Tuesday, 26 May 2020

9 tips for better cat photos from a Cats Protection volunteer

Cat lover Kevin Smith has a knack for snapping purrfect cat pictures and is keen to share his tips to mark National Photography Month.

Amateur photographer Kevin and his partner Katie have given shelter to many moggies as fosterers for Cats Protection’s Brighton & District Branch, including their current cats Sid Delicious and Mavis Bang Bang. 

With these tips, Kevin wanted to show that Cats Protection volunteers remain #HereForTheCats and to encourage entries to the branch’s photo contest.

tortoiseshell cat looking up at the camera

He said: “We fostered our cats as kittens and then decided to keep them. They're just over a year old but still as entertaining. Lockdown means we’re spending a lot of time with our furry friends and, as anyone who loves cats knows, we can’t stop taking photos of them; my phone is full.”

Kevin’s love of photography developed when he went to Ethiopia to work at a teacher training college through Voluntary Services Overseas (VSO). He said: “Ethiopia was an amazing place to develop my skills. Everywhere I turned there was something interesting to photograph. I bought my first Digital SLR just before I went and always had it by my side while I was there.”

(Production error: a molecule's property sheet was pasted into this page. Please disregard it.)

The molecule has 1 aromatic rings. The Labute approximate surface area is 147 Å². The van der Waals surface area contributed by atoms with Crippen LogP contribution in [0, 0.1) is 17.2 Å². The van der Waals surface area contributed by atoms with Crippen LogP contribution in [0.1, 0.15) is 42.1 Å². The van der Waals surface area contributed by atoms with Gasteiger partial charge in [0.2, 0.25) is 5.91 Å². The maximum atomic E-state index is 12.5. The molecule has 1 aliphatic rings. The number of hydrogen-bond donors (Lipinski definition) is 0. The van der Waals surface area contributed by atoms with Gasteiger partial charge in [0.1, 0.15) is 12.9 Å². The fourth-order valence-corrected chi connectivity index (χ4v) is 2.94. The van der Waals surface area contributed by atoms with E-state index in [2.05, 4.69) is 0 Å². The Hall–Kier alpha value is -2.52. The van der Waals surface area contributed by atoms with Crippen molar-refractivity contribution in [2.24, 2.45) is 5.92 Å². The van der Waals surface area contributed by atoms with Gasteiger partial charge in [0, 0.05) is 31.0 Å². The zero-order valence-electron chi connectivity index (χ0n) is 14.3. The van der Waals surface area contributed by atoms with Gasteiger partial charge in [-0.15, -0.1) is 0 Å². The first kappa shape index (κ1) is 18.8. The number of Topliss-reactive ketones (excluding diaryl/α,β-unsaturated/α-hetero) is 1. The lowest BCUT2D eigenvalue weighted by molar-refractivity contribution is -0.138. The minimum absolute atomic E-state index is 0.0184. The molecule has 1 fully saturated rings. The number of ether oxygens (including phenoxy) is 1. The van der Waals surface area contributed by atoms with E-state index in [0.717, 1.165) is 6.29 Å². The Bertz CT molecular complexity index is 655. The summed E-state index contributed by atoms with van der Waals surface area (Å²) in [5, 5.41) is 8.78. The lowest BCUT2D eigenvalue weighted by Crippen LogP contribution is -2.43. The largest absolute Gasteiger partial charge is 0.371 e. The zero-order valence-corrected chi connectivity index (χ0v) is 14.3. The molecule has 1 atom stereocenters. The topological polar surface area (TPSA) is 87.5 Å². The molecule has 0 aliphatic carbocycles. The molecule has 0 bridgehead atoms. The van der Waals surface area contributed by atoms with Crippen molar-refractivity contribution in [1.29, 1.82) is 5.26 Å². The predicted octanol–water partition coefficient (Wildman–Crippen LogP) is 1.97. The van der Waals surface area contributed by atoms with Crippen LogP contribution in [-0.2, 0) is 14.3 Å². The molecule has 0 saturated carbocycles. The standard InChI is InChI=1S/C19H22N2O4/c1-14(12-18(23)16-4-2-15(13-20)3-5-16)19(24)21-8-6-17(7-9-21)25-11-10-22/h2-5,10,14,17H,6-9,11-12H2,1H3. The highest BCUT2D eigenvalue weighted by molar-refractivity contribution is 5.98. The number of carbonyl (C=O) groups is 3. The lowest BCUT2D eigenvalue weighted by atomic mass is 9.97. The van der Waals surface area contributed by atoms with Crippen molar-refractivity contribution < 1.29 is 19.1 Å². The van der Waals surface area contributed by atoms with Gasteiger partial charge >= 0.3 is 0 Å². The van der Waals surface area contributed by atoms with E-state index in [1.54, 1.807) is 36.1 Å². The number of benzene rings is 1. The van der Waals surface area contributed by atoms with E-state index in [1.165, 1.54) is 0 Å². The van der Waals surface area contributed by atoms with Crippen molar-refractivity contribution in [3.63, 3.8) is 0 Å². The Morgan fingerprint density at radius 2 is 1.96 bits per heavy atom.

His passion was put to good use when Kevin returned to the UK and began volunteering for Cats Protection. He said: “It’s great to work with cats and help them go to their forever homes. As volunteer fosterers, we took a lot of photos of cats in our care, and I still get to snap all the brilliant characters that come through the branch.

grey cat with yellow eyes looking at the camera

“Apart from it being fun, I like to capture each new personality and best show off their character. Our photos are used to publicise the cats on the branch website or on Facebook to help tell their story and increase their chances of being adopted. It’s a very fulfilling role.”

Kevin wants to share his experience to help people take better cat snaps. He said: “Staying home provides the perfect opportunity to work on your photo game and take better shots of your cats. Whether you grab quick snaps with a phone or use a fancy camera, these simple skills and straightforward tips should help to show your cats in the best light.”

Top tips for taking better cat snaps

1. Find the best light
Natural light through a window can give sharp photos with lots of detail and highlights. But artificial light can be used to your advantage or you can create drama with contrasting light. It’s even possible to get great shots of cats in the spotlight of a desk lamp. The golden hour is best; shortly after sunrise or before sunset, when light is more red and soft. 

tortoiseshell-and-white cat standing next to penguin ornament

2. Consider the background
A white cat will look magnificent against a dark background. Similarly a dark cat against a light background to create contrast. Cats with patterned coats like tortoiseshells are most tricky because they look quite busy and can get visually lost. They look best against clear, pale backgrounds. Background is less of an issue if you zoom in close, making it blur.